4. Your Prices

When was the last time you updated your fee schedule? If it has been more than six months, I suggest you increase fees by at least twice the cost of living. With a professional service, I suggest rounding up the fee to the nearest 50 cents or dollar. I am driven crazy when I see a fee schedule that charges $65.03 for a comprehensive physical exam. Clients respond to such a number as if they are being nickeled and dimed, which leads to distrust of your fees.

Also, conduct a comprehensive inventory and check the results against your computer’s values. Hopefully, you will find yourself within at least 10%. If not, review your inventory controls. Evaluate your markups, minimum fees and dispensing fees to see if they need to be adjusted.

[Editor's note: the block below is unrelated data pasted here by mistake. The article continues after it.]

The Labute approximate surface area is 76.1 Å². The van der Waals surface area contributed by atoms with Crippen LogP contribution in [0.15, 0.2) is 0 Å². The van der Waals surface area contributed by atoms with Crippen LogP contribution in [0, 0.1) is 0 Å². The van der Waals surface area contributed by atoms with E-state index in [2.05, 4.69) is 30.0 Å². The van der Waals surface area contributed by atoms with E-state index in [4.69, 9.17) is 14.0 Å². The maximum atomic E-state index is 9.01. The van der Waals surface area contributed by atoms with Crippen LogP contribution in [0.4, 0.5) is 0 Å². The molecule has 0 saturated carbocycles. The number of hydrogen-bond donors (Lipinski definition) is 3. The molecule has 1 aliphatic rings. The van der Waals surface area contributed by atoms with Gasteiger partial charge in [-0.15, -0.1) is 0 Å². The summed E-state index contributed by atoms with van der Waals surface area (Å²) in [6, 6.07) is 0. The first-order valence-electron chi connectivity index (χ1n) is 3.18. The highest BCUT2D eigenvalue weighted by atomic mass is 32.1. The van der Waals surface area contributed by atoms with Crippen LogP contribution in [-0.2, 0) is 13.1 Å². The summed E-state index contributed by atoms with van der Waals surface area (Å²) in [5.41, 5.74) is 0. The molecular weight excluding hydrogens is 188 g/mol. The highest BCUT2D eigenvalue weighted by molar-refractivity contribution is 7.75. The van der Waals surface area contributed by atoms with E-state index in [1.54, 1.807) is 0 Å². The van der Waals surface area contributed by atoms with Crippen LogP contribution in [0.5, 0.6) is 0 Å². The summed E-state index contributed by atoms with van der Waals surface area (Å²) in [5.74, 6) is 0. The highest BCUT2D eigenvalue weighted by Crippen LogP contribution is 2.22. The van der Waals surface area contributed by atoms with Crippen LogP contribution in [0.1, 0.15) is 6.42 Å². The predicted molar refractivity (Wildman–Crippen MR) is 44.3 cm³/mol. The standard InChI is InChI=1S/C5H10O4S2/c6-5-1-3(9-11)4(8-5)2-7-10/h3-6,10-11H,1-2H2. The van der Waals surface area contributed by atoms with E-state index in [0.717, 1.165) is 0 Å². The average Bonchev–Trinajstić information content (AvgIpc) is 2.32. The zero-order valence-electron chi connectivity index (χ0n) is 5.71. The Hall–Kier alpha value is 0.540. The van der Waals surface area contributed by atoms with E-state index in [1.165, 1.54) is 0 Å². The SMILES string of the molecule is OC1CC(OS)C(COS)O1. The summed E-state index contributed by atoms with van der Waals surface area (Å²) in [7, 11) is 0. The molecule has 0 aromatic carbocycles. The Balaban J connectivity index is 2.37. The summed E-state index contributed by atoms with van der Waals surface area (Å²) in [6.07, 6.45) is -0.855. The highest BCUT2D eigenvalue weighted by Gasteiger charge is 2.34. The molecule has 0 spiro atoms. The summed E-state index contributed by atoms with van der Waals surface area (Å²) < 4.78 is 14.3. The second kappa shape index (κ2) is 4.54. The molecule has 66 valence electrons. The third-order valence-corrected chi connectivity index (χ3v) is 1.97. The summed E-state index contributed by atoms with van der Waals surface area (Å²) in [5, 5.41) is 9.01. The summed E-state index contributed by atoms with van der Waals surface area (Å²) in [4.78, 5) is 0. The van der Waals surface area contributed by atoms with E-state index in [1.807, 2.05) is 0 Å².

Lastly, review and update your employee handbook, if necessary. Over 30 major federal changes were enacted in employment law last year, not to mention all the changes in state laws.

The employee manual template I offer clients went through six revisions last year to help the practices stay current. You should review employee job descriptions, training programs and evaluation forms to make sure they are up to date.

February and March might be a slow time of the year for some practices, while other clinics will be busy and productive. Now is the time to get your house in order by fixing and updating things. By investing a little time, 2020 might turn out to be an even better year than last and a transformative moment for you and your practice.

Practice Smarter columnist Mark Opperman is president and founder of Veterinary Management Consultation Inc.